While finding my way in this Andover Newton community, I have had the privilege and joy to listen to stories from many of my new friends and classmates. These stories have been shared both in informal conversations and by listening to each other’s sermons or class discussions. I love hearing the various and unique stories of others. What a special experience, to be invited into each other’s holy histories and lives and, through the act of listening, to become part of those stories.
Most recently, I listened to a friend preach about her theology regarding sacrificial atonement. She told us that sacrificial atonement (the idea that only through Jesus’s blood and sacrificial death on the cross can one find salvation) was never part of her understanding of the Christian story, and explained what that means for her relationship with Christ and with her faith community. I heard pieces from another friend’s journey to this place and how she first unexpectedly heard her call to ministry in a Unitarian Universalist congregation. I listened as another friend shared parts of her story and her past that are challenging, and I was inspired to hear her clearly articulate what she continues to learn about herself and the Divine as a result. What all of these stories have in common is that they represent the diversity of experiences and theologies that exist both on our campus and in the wider world.
For just as the body is one and has many members, and all the members of the body, though many, are one body, so it is with Christ. For in the one Spirit we were all baptized into one body—Jews or Greeks, slaves or free—and we were all made to drink of one Spirit. Indeed, the body does not consist of one member but of many. If the foot would say, “Because I am not a hand, I do not belong to the body,” that would not make it any less a part of the body. And if the ear would say, “Because I am not an eye, I do not belong to the body,” that would not make it any less a part of the body. If the whole body were an eye, where would the hearing be? If the whole body were hearing, where would the sense of smell be? But as it is, God arranged the members in the body, each one of them, as God chose. If all were a single member, where would the body be? As it is, there are many members, yet one body. The eye cannot say to the hand, “I have no need of you,” nor again the head to the feet, “I have no need of you.” On the contrary, the members of the body that seem to be weaker are indispensible, and those members of the body that we think less honorable we clothe with greater honor, and our less respectable members are treated with greater respect; whereas our more respectable members do not need this. But God has so arranged the body, giving the greater honor to the inferior member, that there be no dissension within the body, but the members may have the same care for one another. If one member suffers, all suffer together with it, if one member is honored, all rejoice together with it. 1 Corinthians 12:12-26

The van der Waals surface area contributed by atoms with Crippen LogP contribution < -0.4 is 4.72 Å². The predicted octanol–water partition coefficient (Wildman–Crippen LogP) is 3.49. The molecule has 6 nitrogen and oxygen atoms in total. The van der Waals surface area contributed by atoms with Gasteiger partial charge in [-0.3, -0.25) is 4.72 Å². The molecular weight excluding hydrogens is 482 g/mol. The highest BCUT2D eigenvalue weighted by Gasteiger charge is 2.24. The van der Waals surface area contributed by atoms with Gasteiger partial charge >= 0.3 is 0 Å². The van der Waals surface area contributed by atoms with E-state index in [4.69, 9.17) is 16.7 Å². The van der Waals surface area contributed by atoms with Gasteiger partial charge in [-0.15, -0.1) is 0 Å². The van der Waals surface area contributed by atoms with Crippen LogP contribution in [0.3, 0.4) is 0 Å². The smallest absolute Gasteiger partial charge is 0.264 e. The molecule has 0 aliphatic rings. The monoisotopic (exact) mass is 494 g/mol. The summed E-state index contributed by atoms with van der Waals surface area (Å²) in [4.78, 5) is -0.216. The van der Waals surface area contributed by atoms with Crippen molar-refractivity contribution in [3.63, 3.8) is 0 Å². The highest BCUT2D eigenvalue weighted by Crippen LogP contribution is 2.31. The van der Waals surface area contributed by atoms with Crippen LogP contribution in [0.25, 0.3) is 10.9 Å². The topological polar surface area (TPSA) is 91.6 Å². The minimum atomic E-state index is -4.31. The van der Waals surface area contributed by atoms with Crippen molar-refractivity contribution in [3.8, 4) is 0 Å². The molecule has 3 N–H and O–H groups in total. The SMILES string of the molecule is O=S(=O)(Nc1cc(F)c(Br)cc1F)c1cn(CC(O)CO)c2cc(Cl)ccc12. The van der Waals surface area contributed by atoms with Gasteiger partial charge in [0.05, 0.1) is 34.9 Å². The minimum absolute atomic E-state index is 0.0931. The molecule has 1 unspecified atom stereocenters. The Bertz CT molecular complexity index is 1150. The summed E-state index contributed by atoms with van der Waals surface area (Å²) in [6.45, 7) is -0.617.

These verses have been on my mind lately. Living and studying in a new community as diverse as the one here at ANTS, the image of one body with many parts is appropriate and beautiful. At this seminary, we represent a wide range of backgrounds and beliefs that each contributes a piece to the mosaic of life in community. Some us of grew up in New England; others hail from West Virginia, or Oklahoma, or Texas, or Pennsylvania. Some come from Congregational churches; others are Roman Catholic, or Pentecostal, or Anabaptists. Some of us aren’t Christian, and represent Judaism or Unitarian Universalism. Some are pacifists; others serve in the military or as military chaplains. Some identify as male or female; others identify as neither. Some come from churches or communities that affirm our call to ministry regardless of our sexual orientation; others arrived here answering a call despite facing resistance and discrimination based on who they love. Some resonate with the Christian Trinity: God the Father, Jesus the Son, and the Spirit as Holy Presence; others aren’t so sure, or don’t use that language, or don’t resonate with that understanding of the Divine at all. Some of us worship through partaking in Eucharist; others find the Holy Presence through music and song.
But despite these differences, do you know what we have in common? As Paul writes in 1 Corinthians, we have the same love for each other. If one member of our community rejoices, we rejoice with them. If one member is struggling, we struggle together. The body was not made to be just one part, and we were not made to have the same experiences, theologies, opinions, and callings. Each person, on this campus but also in your congregation, at your workplace, and in your neighborhood, is a different member of the body, and each member is important and valuable as we work for the oneness of the body and the world. Unity and diversity are not opposites. Affirming our commonalities and celebrating our differences: this is one way of how, together, we create the beloved community and work for the kingdom of God.